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Epic pre-Columbian voyage suggested by genes

Wooden canoes like this one from Easter Island may have brought Native Americans and Polynesians together.
Polynesians from Easter Island and natives of South America met and mingled long before Europeans voyaged the Pacific, according to a new genetic study of living Easter Islanders. In this week’s issue of Current Biology, researchers argue that the genes point to contact between Native Americans and Easter Islanders before 1500 C.E., 3 centuries after Polynesians settled the island also known as Rapa Nui, famous for its massive stone statues. Although circumstantial evidence had hinted at such contact, this is the first direct human genetic evidence for it.

In the genomes of 27 living Rapa Nui islanders, the team found dashes of European and Native American genetic patterns. The European genetic material made up 16% of the genomes; it was relatively intact and was unevenly spread among the Rapa Nui population, suggesting that genetic recombination, which breaks up segments of DNA, has not been at work for long. Europeans may have introduced their genes in the 19th century, when they settled on the island.

Native American DNA accounted for about 8% of the genomes. Islanders enslaved by Europeans in the 19th century and sent to work in South America could have carried some Native American genes back home, but this genetic legacy appeared much older. The segments were more broken and widely scattered, suggesting a much earlier encounter—between 1300 C.E. and 1500 C.E.

But did Polynesians land on South American beaches, or did Native Americans sail 3500 kilometers into the Pacific to reach Rapa Nui? “Our studies strongly suggest that Native Americans most probably arrived [on Rapa Nui] shortly after the Polynesians,” says team member Erik Thorsby, an immunologist at the University of Oslo. He thinks that could support the controversial theory, posited by Norwegian adventurer Thor Heyerdahl more than a half-century ago, that Native Americans had the skills to move west across the Pacific.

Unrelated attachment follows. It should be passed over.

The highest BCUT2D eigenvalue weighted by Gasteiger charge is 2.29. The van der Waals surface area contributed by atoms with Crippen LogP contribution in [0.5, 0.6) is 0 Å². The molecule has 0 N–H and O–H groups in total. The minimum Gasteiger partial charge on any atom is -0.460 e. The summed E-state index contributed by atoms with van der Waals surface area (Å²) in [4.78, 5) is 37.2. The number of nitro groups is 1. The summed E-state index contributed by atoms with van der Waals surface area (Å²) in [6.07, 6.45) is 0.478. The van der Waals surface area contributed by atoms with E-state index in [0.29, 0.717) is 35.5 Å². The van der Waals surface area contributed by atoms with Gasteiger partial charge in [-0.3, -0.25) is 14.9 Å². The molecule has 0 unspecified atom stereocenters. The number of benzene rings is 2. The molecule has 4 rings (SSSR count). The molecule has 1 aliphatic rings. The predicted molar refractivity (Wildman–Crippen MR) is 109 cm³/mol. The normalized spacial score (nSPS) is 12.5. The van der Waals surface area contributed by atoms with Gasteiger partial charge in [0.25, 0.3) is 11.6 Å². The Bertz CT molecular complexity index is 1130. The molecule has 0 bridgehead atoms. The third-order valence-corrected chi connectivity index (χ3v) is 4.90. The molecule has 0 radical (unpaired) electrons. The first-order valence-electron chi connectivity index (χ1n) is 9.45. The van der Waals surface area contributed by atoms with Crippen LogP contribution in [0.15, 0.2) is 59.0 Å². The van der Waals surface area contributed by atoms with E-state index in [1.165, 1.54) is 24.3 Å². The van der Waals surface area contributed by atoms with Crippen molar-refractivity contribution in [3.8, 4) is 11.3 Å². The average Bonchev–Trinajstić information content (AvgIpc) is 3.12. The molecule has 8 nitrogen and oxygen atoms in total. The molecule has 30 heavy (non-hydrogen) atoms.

But many scientists say that Pacific currents and Polynesian mastery of the waves make it more likely that the Polynesians were the voyagers. They may have sailed to South America, swapped goods for sweet potatoes and other novelties—and returned to their island with South American women.

Sweet potato was domesticated in the Andean highlands, and researchers recently determined that the crop spread west across Polynesia before Europeans arrived. Another hint of trans-Pacific exchange comes from chicken bones—unknown in the Americas before 1500 C.E.—excavated on a Chilean beach, which some believe predate Christopher Columbus.

Skeptics say that genetic evidence from modern human populations is not enough to prove ancient contact. The genetic clock is often uncertain, says anthropologist Carl Lipo of California State University, Long Beach. “We need ancient DNA from skeletal evidence—not modern evidence—to resolve this question.”

*Clarification, 27 October, 11:50 a.m.: Erik Thorsby is described as supporting the hypothesis that Native Americans voyaged on their own to Easter Island. Thorsby, like most scientists, believes it much more likely that Polynesians brought Native Americans to the island.

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By Andrew Lawler 23 October 2014 12:00 pm 9 Comments

news.sciencemag.org

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Evidence of early Polynesian settlement dating back to the early 1300s has been uncovered within a stone’s throw of central Whitianga, in a discovery of national significance.

A team of five archaeologists has spent two months at one of the Coromandel Peninsula’s largest excavation sites by the Taputapuatea stream, at a housing development on the outskirts of the Coromandel town.

According to archaeologist Andrew Hoffman, the site has been identified as a Polynesian settlement from the 1300s used for cooking and gardening. It also had a specialist working area for making tools and repairing waka. Among the hundreds of artefacts unearthed are rare large sized hangi oven stones, moa fish hooks, basalt and chert rock tools, a large midden, and flakes of unused rock.

The site revealed a sequence of flooding events that enabled archaeologists to establish that Polynesians would use the site for a season and then move on.

Trenches dug up to 1.5m deep reveal profiles of layers of varied sediments and radiocarbon dating of site artefacts suggest the settlement was occupied between 1310 and 1490, said Hoffman.

A large deep hole lined with large black rocks revealed an earth oven that was still greasy. Hoffman said it was rare to find earth ovens of this size and it was probably used for cooking animals like seals.

Heritage New Zealand Maori heritage advisor, Makere Rika-Heke said this discovery was a reaffirmation of some of the old traditions kept by local people which have been played out along the landscape.

The site beside Taputapuatea stream is at the base of a hill that is home to Te Wahine Moeroa o Taputapuatea Pa.

The location has significant links to Taputapuatea Marae on the coast of Raiatea, Tahiti, the ancestral and spiritual homeland of the waka- voyaging ancestors who crossed the Pacific and established themselves in Aotearoa.